The Nantes Museum of Arts ,Nantes!

Well here I go again, been at home makes you think about where you have been and take a closer look at my blog. Well as usual i write on the many places visited and as always never quite tell all! Nantes is a city that is like one of my homes, not only for the visits with the family and friends that live there but on my business trips as well; needless to say been all over. However, there is so much beautiful things to write about my belle France that oh well here is another, the Museum of Arts of Nantes.

The Nantes Museum of Arts ( I have it mentioned as the former name Nantes Museum of Fine Arts), was created, like fourteen other provincial museums, by consular decree of September 1, 1801. It is one of the largest museums in the region. The Musée d ‘arts de Nantes is located in the heart of the city center, a stone’s throw from the Cathedral, the Jardin des Plantes and the SNCF train station.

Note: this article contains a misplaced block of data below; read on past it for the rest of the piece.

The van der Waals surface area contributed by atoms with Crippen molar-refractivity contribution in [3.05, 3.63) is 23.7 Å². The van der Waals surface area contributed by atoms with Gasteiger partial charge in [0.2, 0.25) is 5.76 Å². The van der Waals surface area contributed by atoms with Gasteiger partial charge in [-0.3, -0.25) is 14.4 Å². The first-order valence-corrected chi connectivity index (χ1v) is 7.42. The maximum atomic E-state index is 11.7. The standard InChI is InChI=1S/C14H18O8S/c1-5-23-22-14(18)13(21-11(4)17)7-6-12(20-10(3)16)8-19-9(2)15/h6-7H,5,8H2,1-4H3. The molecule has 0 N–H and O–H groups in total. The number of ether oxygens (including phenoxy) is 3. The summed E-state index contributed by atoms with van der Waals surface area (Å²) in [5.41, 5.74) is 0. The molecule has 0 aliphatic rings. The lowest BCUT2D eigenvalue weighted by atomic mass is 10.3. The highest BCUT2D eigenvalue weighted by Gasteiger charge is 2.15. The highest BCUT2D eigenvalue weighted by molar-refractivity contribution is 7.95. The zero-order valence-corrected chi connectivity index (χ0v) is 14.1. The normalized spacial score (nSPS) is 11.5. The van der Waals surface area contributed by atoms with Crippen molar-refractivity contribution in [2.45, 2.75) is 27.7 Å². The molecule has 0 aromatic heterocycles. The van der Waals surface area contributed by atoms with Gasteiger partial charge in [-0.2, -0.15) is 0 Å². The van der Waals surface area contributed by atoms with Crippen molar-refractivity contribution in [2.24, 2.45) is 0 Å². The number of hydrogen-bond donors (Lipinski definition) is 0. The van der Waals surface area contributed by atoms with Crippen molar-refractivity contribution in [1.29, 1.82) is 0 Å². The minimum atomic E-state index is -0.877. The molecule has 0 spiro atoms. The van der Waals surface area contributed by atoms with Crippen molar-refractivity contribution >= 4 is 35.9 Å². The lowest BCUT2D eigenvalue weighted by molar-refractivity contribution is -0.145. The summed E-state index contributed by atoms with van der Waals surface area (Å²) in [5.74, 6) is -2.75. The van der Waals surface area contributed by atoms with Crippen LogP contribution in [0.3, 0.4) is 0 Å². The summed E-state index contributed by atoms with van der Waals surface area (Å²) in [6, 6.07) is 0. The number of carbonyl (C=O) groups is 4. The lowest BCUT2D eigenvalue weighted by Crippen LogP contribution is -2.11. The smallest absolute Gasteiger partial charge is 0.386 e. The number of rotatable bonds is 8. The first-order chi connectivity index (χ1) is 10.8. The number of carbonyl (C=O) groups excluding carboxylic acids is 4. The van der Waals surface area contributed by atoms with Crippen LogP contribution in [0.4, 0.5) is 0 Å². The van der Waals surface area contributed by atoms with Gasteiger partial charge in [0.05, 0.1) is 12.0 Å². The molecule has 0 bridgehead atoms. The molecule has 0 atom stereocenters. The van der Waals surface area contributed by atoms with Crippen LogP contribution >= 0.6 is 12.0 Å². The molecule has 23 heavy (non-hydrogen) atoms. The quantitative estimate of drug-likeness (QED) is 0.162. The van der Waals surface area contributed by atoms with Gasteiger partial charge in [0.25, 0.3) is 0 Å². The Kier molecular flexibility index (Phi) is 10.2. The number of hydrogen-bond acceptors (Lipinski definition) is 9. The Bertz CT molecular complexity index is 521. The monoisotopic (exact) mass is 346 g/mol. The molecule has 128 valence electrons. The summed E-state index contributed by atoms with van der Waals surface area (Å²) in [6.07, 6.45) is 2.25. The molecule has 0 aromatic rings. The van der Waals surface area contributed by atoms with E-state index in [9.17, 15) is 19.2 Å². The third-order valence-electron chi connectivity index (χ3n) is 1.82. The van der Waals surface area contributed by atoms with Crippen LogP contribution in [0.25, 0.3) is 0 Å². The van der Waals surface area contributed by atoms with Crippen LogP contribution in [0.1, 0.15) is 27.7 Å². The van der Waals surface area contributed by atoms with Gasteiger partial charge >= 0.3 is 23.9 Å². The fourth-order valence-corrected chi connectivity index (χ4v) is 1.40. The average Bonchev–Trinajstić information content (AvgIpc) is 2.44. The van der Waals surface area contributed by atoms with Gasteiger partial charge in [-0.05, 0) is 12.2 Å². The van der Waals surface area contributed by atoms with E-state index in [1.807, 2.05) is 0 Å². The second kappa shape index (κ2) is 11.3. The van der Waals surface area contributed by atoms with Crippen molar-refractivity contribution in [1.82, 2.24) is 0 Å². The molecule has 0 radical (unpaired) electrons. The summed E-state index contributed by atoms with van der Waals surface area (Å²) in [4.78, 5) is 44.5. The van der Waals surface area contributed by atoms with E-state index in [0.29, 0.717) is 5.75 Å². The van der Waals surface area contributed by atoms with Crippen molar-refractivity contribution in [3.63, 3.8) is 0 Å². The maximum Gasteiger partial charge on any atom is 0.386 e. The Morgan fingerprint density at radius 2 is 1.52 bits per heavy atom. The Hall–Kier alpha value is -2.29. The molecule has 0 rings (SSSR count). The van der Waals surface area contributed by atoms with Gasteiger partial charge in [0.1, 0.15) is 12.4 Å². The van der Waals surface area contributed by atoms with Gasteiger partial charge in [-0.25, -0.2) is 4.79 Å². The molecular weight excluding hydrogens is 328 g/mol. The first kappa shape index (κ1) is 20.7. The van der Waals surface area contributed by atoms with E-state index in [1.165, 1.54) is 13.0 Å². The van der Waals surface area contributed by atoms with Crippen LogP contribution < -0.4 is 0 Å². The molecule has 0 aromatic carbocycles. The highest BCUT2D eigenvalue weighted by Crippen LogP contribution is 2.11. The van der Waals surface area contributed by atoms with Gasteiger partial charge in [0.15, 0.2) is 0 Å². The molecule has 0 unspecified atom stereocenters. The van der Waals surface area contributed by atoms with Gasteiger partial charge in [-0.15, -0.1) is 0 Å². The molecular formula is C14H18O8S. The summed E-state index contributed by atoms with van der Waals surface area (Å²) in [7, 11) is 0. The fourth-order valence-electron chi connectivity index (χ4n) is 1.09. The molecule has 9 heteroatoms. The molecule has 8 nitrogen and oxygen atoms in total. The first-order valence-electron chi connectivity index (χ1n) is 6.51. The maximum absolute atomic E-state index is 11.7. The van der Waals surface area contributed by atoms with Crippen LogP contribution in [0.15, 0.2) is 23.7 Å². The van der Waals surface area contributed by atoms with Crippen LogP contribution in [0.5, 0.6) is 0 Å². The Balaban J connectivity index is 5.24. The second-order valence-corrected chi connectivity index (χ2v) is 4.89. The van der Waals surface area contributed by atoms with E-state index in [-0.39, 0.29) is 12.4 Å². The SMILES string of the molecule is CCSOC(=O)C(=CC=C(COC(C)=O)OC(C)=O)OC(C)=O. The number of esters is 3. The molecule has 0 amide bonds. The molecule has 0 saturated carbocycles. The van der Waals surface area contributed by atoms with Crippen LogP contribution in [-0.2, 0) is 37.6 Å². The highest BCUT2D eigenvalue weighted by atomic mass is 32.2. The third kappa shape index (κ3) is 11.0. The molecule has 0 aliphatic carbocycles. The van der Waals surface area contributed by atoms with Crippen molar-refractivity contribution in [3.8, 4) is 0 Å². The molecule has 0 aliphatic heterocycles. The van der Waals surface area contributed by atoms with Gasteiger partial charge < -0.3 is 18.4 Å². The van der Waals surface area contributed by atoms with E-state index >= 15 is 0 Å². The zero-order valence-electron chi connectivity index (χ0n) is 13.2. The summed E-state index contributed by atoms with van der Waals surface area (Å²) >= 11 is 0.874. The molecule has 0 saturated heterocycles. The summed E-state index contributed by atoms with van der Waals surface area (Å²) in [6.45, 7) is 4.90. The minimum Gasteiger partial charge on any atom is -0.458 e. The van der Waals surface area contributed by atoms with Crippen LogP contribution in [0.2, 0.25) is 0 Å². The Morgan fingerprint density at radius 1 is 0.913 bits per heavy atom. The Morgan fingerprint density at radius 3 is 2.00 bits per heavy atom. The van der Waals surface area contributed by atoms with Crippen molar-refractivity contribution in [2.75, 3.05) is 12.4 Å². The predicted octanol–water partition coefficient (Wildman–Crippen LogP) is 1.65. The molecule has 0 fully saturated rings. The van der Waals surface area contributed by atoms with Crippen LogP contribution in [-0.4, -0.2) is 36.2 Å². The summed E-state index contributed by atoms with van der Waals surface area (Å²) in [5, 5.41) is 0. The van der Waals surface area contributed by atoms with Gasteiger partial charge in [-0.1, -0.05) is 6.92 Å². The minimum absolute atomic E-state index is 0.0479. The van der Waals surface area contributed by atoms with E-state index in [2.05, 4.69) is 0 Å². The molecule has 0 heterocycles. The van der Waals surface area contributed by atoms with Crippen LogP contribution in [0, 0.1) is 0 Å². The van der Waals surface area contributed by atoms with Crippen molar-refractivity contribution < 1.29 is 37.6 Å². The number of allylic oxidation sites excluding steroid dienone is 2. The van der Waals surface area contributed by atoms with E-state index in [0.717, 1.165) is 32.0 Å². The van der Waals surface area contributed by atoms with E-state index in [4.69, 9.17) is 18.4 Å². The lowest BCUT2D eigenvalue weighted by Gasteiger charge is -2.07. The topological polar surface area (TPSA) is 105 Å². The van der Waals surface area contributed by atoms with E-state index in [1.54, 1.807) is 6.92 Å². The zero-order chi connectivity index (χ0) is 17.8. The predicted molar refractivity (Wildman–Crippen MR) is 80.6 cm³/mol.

Founded under the Consulate, the Nantes Museum of Fine Arts receives works purchased by the State and deposits from the Central Museum (you know it as the Louvre Museum). From the beginning of the 19C, it took an important place in French public collections thanks to the purchase by the City of Nantes of the collection of the brothers Pierre and François Cacault. This fund, comprising major works, is subsequently supplemented by several other direct or testamentary donations, and by a purchasing policy supported by the Society of Friends of the Museum of Fine Arts in Nantes. Today, there is a collection of works from the Pays de Loire Regional Contemporary Art Fund and the Pompidou Center added to this rich collection.

Nantes